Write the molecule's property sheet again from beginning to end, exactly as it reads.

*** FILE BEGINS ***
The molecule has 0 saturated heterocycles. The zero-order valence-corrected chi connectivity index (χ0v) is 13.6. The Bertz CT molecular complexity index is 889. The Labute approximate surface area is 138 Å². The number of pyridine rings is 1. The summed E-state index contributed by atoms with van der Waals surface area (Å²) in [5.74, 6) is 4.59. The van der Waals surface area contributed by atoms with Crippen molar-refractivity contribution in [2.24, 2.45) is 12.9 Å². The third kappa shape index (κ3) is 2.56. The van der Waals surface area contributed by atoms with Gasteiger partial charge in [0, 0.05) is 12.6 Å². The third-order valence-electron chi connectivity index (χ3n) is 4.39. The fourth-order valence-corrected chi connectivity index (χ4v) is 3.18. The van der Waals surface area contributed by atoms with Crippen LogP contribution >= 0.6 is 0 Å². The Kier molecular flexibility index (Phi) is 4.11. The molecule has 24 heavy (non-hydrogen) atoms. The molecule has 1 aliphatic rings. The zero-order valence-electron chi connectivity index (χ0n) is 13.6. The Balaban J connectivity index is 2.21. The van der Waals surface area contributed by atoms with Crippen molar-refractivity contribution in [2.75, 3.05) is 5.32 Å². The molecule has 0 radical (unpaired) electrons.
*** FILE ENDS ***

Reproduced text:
The molecule has 0 saturated heterocycles. The zero-order valence-corrected chi connectivity index (χ0v) is 13.6. The Bertz CT molecular complexity index is 889. The Labute approximate surface area is 138 Å². The number of pyridine rings is 1. The summed E-state index contributed by atoms with van der Waals surface area (Å²) in [5.74, 6) is 4.59. The van der Waals surface area contributed by atoms with Crippen molar-refractivity contribution in [2.24, 2.45) is 12.9 Å². The third kappa shape index (κ3) is 2.56. The van der Waals surface area contributed by atoms with Gasteiger partial charge in [0, 0.05) is 12.6 Å². The third-order valence-electron chi connectivity index (χ3n) is 4.39. The fourth-order valence-corrected chi connectivity index (χ4v) is 3.18. The van der Waals surface area contributed by atoms with Crippen LogP contribution >= 0.6 is 0 Å². The Kier molecular flexibility index (Phi) is 4.11. The molecule has 24 heavy (non-hydrogen) atoms. The molecule has 1 aliphatic rings. The zero-order valence-electron chi connectivity index (χ0n) is 13.6. The Balaban J connectivity index is 2.21. The van der Waals surface area contributed by atoms with Crippen molar-refractivity contribution in [2.75, 3.05) is 5.32 Å². The molecule has 0 radical (unpaired) electrons.